But I repeatedly noticed something odd in La Paz. No matter how broadly I smiled, or how happy I was inside, I barely ever received a grin in return.
The cold reputation of Paceñas
People in La Paz are not immediately friendly. I often suddenly see myself through someone else’s eyes when I travel; the moment when I lock eye contact and smile at an old woman passing me on the street, totally expecting a similar response when she realises that I’m being nice – except in La Paz it often doesn’t come.
And then I realise I might look a bit strange doing this so often.
When my second camera broke during my first week in La Paz, it didn’t take long before I realised I needed to buy myself another one. The sheer abundance of photographic opportunities I was missing was enough to make me crazy; but so, too, was the difficulty involved in actually finding a new camera to buy.
After all, the new camera I bought in Colombia to replace the first broken one didn’t exactly last long.
Armed with my now-overly-creased map, I headed out to scour the streets of Zona Eloy Salmon, a part of town filled to the brim with electronics. I went on a Sunday, because I was told by a Bolivian that they’d all be open. He was wrong.
What I found instead, though, was my first indication that La Paz wasn’t actually as cold as it first seemed.
An impromptu Bolivian fiesta
The air above my head was strung with banners and clouds of brightly coloured confetti.
In front of me, the streets were bursting with life and colour. There were smart men in sharp suits, joking with each other and shuffling along in shining leather shoes; two full marching bands, complete with their own dance routine and preceded by a group of guys each shaking a kind of football rattle and doing a neat little sidestep dance as they walked; and dancing women in bowler hats and full traditional dress with their heavy skirts twirling.
In the midst of all this, there were quintessentially Bolivian details. An old woman sat on the kerb, doling out confetti for each festival goer from an assortment of groaning plastic bags; a bored looking trombone player glanced down occasionally at the beer can sitting safely in his blazer pocket; a cool-looking guy at the back of the parade unable to catch the rhythm of the dancing steps, as his friend poured more confetti over his head.
And when the music dimmed for a moment (and I thought the parade was finishing) a sudden uproar of voices began; every member of the parade heartily singing what can only have been the Zone’s official anthem.
I stood on the pavement, between a woman in a bowler hat studded with pins in the shape of gold leaves, and an old man with dirty fingernails and a woollen cardigan. I wished fervently that I had my camera – but then again, experiencing something like this was maybe better without it.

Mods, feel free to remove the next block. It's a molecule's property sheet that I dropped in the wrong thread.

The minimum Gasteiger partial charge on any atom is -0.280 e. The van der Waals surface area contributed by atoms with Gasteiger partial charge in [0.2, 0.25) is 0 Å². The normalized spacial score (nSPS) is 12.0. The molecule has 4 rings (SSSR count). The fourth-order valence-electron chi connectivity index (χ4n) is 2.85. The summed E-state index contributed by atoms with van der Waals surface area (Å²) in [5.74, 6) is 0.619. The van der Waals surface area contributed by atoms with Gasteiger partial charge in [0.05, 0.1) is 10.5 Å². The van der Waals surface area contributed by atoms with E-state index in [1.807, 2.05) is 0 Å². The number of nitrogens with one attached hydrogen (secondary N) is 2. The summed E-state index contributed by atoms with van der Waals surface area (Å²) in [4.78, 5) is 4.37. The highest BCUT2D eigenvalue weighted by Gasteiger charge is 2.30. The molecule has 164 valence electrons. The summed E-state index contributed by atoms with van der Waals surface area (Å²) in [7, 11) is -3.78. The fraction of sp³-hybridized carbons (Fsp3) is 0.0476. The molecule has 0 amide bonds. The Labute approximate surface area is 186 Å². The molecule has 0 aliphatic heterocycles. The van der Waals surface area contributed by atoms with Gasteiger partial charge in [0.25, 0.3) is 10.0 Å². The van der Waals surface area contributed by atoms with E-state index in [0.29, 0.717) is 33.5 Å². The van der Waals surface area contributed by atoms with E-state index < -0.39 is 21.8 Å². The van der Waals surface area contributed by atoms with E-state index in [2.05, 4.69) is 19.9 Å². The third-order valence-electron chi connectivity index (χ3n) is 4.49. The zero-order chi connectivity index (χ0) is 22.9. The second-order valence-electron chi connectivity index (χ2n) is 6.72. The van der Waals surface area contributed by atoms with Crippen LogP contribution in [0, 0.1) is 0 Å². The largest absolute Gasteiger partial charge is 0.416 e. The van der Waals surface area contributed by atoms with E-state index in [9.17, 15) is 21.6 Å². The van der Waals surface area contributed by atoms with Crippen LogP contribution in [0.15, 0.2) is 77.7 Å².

Asking a fellow onlooker about the occasion, he replied it was an aniversario celebration – a parade for the Zone’s birthday. The fact that said Zone only spanned approximately eight streets was of little importance.
And as the weeks went on, I realised that this kind of festival atmosphere is absolutely nothing out of the ordinary. In fact, it’s the beating heart of Paceña living.
In a month of living in La Paz, I was inadvertently thrust into a zone anniversary party, a Friday celebration in front of the city’s central church, an autograph signing by a local band, a student-led parade (complete with Chinese dragons and water pistols), a cholita demonstration the length of the Prado, the tiniest of Sunday street parties, and a saint’s day procession.
By the time I left the city, I’d become so accustomed to these kinds of events that spotting furry monsters dancing with tiny children in the street wasn’t even a big deal.
Cold on the outside, colourful on the inside
The Paceña attitude may seem cold and affrontive at first, but all it takes is the sound of music or a few colourful banners streaming in the wind, and suddenly the city is filled with jubilant and celebrating Bolivians.
I get the impression that their coldness is a form of protection – maybe from the weather, or maybe fromthe constant troops of tourists that only spend a few days in this city and then leave again.
Regardless of the reason, it’s very much like the attitude I’ve often observed in England, where people will do anything not to establish eye contact. But they’re lovely, underneath the surface. It’s just hidden in amongst the passions that make them more vocal – football and festivals in England, or religious and traditional celebrations here in Bolivia.
Giving La Paz a month of chances was one of the best decisions I’ve made on this journey so far. If I’d left after my first few days of changeable temperatures, hostile glances and a broken camera, I would never have understood the city for what it is. A place with contradictions to combat the climate and the cold, but ultimately a place filled to the brim with happiness, laughter, and indescribable colour.
It just needs a bit of patience from time to time to help the colour come out.